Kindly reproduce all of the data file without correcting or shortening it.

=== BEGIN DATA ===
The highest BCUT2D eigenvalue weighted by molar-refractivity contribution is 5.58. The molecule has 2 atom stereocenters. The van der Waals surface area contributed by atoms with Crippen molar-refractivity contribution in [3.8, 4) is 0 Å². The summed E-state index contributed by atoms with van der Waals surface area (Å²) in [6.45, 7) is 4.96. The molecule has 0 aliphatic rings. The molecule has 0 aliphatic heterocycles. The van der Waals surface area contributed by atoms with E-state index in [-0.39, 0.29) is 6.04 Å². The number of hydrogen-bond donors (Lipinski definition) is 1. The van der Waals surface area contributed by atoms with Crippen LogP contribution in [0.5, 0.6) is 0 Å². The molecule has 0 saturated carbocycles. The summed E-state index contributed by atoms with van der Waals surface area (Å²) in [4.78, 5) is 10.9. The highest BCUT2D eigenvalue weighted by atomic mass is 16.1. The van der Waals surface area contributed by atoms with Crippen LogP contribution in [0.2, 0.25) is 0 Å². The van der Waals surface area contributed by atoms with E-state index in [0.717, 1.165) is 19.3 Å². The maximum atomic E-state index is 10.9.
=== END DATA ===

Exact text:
The highest BCUT2D eigenvalue weighted by molar-refractivity contribution is 5.58. The molecule has 2 atom stereocenters. The van der Waals surface area contributed by atoms with Crippen molar-refractivity contribution in [3.8, 4) is 0 Å². The summed E-state index contributed by atoms with van der Waals surface area (Å²) in [6.45, 7) is 4.96. The molecule has 0 aliphatic rings. The molecule has 0 aliphatic heterocycles. The van der Waals surface area contributed by atoms with E-state index in [-0.39, 0.29) is 6.04 Å². The number of hydrogen-bond donors (Lipinski definition) is 1. The van der Waals surface area contributed by atoms with Crippen LogP contribution in [0.5, 0.6) is 0 Å². The molecule has 0 saturated carbocycles. The summed E-state index contributed by atoms with van der Waals surface area (Å²) in [4.78, 5) is 10.9. The highest BCUT2D eigenvalue weighted by atomic mass is 16.1. The van der Waals surface area contributed by atoms with Crippen LogP contribution in [0.2, 0.25) is 0 Å². The van der Waals surface area contributed by atoms with E-state index in [0.717, 1.165) is 19.3 Å². The maximum atomic E-state index is 10.9.